NEW AMSTERDAM. In 1625, officials of the Dutch West India Company, a commercial confederation, founded New Amsterdam, which became New York City, in New Netherland, later New York Colony. In 1626, the director Peter Minuit bought the island of Manhattan for sixty guilders, or $24, from the Canarsee Indians, although the Weckquaesgeeks of the Wappinger Confederation actually had claim to the island. Dutch pioneers and black slaves owned by the Dutch West India Company settled and cleared the island into bouweries, or farms. The buildings, windmills for grinding grain, and livestock were all owned by the company and were leased to tenants. The company also gave out land grants, sixteen miles wide and extending inward indefinitely, along the waterways to any member of the West India Company who settled fifty persons over the age of fifteen. These owners, or patroons, held manorial rights on these estates and were free from taxes for eight years.
Dutch middle-class values and distinct cosmopolitan traits spread from the beginning. By 1639, eighteen different languages were spoken within the small community. While seventeen taverns served the city, it had only one Reformed Protestant Dutch Church, established in 1628. The Dutch West India Company finally allowed self-rule in 1653 with the "burgher government" led by Peter Stuyvesant. Two burgomasters (mayors), and five schepens (magistrates) met weekly at the Stadt Huys and exercised judicial, administrative, and, after 1654, taxing powers. This weekly court decided matters related to trade, worship, defense, and schooling. After 1657 the municipal corporation retained business and officeholding privileges. England and Holland vied for economic supremacy during forty years of Dutch rule. With the power of four frigates, the English gained control of the city in 1664, although the Dutch government was not completely ousted until 10 November 1674.
Condon, Thomas J. New York Beginnings: The Commercial Origins of New Netherland. New York: New York University Press, 1968.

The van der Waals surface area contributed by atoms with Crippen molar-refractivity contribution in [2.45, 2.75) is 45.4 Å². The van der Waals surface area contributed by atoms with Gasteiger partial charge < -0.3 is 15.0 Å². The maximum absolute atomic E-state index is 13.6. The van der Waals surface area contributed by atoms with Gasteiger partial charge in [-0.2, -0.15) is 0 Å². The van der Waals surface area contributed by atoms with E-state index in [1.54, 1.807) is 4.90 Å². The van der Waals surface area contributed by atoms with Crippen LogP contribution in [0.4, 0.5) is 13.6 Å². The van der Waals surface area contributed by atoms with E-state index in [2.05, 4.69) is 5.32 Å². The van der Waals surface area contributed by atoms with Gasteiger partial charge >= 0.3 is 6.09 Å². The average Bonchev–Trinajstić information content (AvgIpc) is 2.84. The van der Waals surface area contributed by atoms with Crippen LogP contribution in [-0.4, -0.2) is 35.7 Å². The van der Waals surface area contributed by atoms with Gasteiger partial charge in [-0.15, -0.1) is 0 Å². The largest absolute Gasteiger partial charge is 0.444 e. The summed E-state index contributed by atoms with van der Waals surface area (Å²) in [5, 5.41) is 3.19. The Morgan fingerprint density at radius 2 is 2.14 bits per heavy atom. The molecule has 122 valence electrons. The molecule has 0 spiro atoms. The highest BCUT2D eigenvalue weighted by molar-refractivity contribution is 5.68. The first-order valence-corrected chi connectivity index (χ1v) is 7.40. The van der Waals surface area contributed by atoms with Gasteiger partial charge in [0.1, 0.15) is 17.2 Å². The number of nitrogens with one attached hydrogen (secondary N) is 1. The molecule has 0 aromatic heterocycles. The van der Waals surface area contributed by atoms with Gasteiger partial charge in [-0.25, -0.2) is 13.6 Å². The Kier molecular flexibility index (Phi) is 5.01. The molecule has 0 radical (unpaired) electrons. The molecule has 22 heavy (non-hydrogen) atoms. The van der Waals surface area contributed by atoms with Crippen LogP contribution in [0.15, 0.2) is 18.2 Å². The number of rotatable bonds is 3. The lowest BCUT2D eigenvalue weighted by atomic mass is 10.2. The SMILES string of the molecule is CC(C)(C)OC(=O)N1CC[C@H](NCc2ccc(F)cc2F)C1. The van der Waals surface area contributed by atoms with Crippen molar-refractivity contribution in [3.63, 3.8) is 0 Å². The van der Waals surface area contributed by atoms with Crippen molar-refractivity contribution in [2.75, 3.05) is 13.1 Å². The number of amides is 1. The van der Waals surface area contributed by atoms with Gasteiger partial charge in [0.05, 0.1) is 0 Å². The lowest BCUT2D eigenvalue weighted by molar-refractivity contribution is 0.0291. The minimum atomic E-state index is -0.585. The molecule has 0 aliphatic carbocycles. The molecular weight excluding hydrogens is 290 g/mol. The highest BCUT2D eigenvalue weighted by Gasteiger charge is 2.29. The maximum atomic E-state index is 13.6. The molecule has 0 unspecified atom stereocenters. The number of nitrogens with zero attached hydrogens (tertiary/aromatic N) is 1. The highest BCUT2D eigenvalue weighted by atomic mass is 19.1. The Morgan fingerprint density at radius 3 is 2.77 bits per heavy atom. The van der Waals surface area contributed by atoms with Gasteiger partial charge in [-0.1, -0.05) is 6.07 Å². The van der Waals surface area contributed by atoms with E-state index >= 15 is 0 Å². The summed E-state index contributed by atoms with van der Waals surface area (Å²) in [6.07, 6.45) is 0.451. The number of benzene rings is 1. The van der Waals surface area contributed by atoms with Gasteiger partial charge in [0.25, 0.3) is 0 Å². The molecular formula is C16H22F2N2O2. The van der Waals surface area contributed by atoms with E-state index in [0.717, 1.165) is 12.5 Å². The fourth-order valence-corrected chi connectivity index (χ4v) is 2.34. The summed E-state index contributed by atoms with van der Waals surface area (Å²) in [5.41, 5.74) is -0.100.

Innes, J. H. New Amsterdam and Its People: Studies, Social and Topographical, of the Town under Dutch and Early English Rule. New York: Scribners, 1902.
Rink, Oliver A. Holland on the Hudson: An Economic and Social History of Dutch New York. Ithaca, N.Y.: Cornell University Press, 1986.
Singleton, Esther. Dutch New York. New York: B. Blom, 1968.
"New Amsterdam." Dictionary of American History. . Encyclopedia.com. (February 21, 2018). http://www.encyclopedia.com/history/dictionaries-thesauruses-pictures-and-press-releases/new-amsterdam
"New Amsterdam." Dictionary of American History. . Retrieved February 21, 2018 from Encyclopedia.com: http://www.encyclopedia.com/history/dictionaries-thesauruses-pictures-and-press-releases/new-amsterdam
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New Amsterdam, Dutch settlement at the mouth of the Hudson River and on the southern end of Manhattan island; est. 1624. It was the capital of the colony of New Netherland from 1626 to 1664, when it was captured by the British and renamed New York.
"New Amsterdam." The Columbia Encyclopedia, 6th ed.. . Encyclopedia.com. (February 21, 2018). http://www.encyclopedia.com/reference/encyclopedias-almanacs-transcripts-and-maps/new-amsterdam
"New Amsterdam." The Columbia Encyclopedia, 6th ed.. . Retrieved February 21, 2018 from Encyclopedia.com: http://www.encyclopedia.com/reference/encyclopedias-almanacs-transcripts-and-maps/new-amsterdam